The reader is repeatedly reminded of the backdrop of white, Anglo cultural values that act on the characters. Each character reacts differently to the values of the predominant culture, which to the black characters are self-negating. They have only two choices: to internalize the white value system and hate themselves, or retain their own self-worth while acknowledging their hatred and violence toward the white culture. But the white culture is so pervasive and all-powerful that only the strongest of people can survive with self-esteem in this harsh social environment.
The Necessity of Accepting Anger within Oneself
The characters in this novel who survive and thrive, Claudia and Frieda, are very strong. They are strong because they learned how to live from their mother. They do not accept the white notions of beauty, and they are aware of the unfairness and harsh conditions of their everyday life. They are angry because they know they deserve fair treatment, even though they are treated unfairly. In order for them to access their power, they must acknowledge their own anger, which is the seed that contains the truth of their experience. Through their anger, they can fuel their own achievements and excel in spite of white Anglo cultural values. However, in the novel many characters cannot take the first step, which is to break through their denial of the pain they are experiencing every day due to racial discrimination. Instead, they simply react to that pain without truly understanding it. Claudia is the exception, which is why she is the one who survives, and it is she who uses her awareness and strength to tell Pecola's story.
When Blacks Emulate White Values, Hate and Self-Loathing Is Perpetuated
In the novel, many blacks emulate the white Anglo value system by hating their natural blackness and their black culture. The outcome of these characters' behaviors is always bad. This can be seen, for example, in the descriptions of the educated black people who move into Lorain. They speak like whites and straighten their hair and hide their blackness or "funkiness," which is defined as a kind of natural unruliness, "the funkiness of passion, the funkiness of nature, the funkiness of the wide range of human emotions" (p. 83). Geraldine, for example, feels affection for her blue-eyed cat but not for her son whom she rejects. When he was a baby she didn't even let him cry. He used to long to play rough with the black boys but he was not permitted to do so. As he grew up, he agreed with his mother that he was better than the black boys. When he couldn't stand his boredom anymore he would bully younger children or girls. The repression of natural love and emotion results in him becoming hateful and destructive, as is shown in the incident when he kills the family cat. If he couldn't be loved, he wouldn't let the cat receive any love or affection either. Then when his mother came home, he blamed this killing on Pecola, and she believed him because Pecola appeared so black.
The same self-rejection can be seen in the life of Pauline Breedlove, who not only internalizes a view of herself as ugly and worthless, but also rejects her own daughter, Pecola. The clearest example of this is when Pauline comforts the little white daughter of her employers but denies her own daughter affection or comfort. Then when Pecola becomes mentally unbalanced, her mother will not even speak to her.
In all of these scenes, where blacks reject their own racial identity, the result is either self-loathing or hatred.
The Power of Seeing and Being Seen
The theme of seeing and being seen is repeated throughout the novel. It is revealing of the power relationships between people. In the beginning, when the reader first learns about Claudia and Frieda and how Pecola came to be living with them, there is a lot of emphasis on the normal relationship between parents and children in the black household. The children are given orders by the adults. They are taught to obey even when they do not know what is going on. If the children want to know what's going on in the adult world, they must listen and watch the adults. The children are protected by the adults by being excluded from certain kinds of information. Their innocence is maintained by reducing their exposure to adult conversations, disagreements and/or decisions. The adults have the power of choosing to see or not see a child, to give attention to or to withhold attention. However, the children have no way of seeing the adults. They can watch their actions, and they do; however, they do not have the power of maturity to understand.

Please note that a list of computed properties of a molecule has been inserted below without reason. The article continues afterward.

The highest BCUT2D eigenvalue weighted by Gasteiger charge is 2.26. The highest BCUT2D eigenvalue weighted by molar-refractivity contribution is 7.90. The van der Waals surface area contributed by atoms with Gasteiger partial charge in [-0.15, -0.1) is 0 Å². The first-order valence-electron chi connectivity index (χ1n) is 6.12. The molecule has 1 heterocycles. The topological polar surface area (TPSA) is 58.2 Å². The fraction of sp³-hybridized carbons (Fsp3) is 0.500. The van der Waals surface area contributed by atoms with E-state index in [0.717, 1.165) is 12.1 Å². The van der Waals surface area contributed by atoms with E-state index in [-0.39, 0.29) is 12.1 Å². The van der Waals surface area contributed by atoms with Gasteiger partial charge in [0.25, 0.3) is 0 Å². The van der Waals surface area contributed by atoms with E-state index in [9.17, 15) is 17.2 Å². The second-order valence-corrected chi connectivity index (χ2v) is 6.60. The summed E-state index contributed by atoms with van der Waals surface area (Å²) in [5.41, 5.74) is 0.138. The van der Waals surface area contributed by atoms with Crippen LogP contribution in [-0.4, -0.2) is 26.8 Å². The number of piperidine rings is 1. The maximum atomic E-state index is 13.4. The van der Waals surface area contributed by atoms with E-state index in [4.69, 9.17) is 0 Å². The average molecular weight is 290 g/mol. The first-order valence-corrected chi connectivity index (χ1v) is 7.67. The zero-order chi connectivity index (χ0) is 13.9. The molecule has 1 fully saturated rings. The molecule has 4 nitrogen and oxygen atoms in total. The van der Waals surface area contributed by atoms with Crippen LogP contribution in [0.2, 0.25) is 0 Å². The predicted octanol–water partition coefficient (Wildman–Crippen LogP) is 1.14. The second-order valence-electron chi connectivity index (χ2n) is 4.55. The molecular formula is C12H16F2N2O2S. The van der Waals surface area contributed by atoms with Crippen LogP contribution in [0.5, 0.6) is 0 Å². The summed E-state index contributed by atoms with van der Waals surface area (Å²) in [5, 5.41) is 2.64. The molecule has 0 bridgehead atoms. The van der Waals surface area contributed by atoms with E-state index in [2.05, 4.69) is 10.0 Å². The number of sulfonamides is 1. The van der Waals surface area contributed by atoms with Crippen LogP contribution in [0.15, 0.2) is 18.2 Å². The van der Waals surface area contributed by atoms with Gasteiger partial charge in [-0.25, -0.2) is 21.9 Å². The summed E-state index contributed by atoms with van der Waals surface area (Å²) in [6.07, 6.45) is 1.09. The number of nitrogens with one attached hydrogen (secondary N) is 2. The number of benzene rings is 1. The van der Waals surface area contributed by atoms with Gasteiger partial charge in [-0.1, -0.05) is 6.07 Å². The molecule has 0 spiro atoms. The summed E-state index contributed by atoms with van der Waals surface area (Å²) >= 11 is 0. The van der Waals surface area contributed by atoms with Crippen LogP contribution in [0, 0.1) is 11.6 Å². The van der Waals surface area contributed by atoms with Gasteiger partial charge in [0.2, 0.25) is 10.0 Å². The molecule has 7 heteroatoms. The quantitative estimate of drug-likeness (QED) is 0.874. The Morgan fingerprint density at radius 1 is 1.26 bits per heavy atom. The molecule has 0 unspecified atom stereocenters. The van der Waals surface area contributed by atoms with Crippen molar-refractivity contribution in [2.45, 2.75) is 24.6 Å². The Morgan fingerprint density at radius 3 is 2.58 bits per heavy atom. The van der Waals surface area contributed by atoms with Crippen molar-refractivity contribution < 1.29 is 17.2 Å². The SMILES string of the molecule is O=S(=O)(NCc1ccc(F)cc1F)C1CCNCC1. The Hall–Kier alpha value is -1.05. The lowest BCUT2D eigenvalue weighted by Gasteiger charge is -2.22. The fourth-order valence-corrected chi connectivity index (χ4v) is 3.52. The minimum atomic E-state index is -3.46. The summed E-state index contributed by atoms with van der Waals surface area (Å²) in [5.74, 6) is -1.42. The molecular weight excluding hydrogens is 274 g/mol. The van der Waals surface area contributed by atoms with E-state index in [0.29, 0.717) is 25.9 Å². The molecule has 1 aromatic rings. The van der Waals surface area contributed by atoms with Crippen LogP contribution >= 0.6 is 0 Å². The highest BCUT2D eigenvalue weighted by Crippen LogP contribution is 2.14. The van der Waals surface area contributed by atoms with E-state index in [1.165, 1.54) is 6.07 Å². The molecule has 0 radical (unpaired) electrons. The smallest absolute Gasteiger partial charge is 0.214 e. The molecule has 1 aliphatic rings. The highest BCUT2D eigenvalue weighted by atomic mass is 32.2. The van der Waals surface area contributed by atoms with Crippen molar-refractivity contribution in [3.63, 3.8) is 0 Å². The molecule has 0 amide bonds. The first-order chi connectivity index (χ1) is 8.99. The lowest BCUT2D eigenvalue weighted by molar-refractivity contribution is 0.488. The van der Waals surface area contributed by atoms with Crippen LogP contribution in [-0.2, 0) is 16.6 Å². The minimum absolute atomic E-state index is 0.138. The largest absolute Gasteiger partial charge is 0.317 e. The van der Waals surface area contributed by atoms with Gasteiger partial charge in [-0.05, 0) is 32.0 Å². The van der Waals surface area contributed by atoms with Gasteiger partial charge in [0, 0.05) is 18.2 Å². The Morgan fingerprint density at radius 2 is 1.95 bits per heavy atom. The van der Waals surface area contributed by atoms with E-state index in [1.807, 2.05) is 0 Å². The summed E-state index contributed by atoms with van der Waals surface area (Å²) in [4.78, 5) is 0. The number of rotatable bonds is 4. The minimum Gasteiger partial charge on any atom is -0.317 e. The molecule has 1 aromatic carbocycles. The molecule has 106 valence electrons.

When Mr. Henry comes to live with the MacTeers, he acknowledges the presence of the children and plays with them. This is significant to the children; they feel special because he sees them, because he gives them his attention. However, later the reader learns that Mr. Henry has sexual interests in Frieda. The children learn the cost of being seen can be sexual exploitation.
Seeing, without delusion, is rare in this novel where just about everyone is deluded into believing a reality that does not exist. The children can be forgiven because their immaturity explains why they cannot understand. However, the adults seem to have a permanent inability to see the everyday exploitation to which they are subject. They experience discrimination but they turn it in on themselves; and they reject themselves and each other as a result, instead of blaming the actual perpetrator, the white culture.
Somehow they are unable to see or experience their actual powerlessness. Instead, they blame themselves and each other. Perhaps this is the intention of the writer, who wants to portray the blacks in a childlike relationship to white culture. Because they have no real power, they cannot see, and they cannot be aware of the full impact of their helpless situation because to become aware would precipitate unrestrained rage or would destroy them. Just as children feel the need to believe they are being protected and taken care of by their parents or caretakers, the author implies that blacks without direct access to power are in the same position: they cannot see or name their oppressor or even feel the full impact of their helplessness. However, the narrator, Claudia, as an adult, can see the truth. She is, in the end, the only one who can really see. In telling Pecola's story, she helps everyone to understand.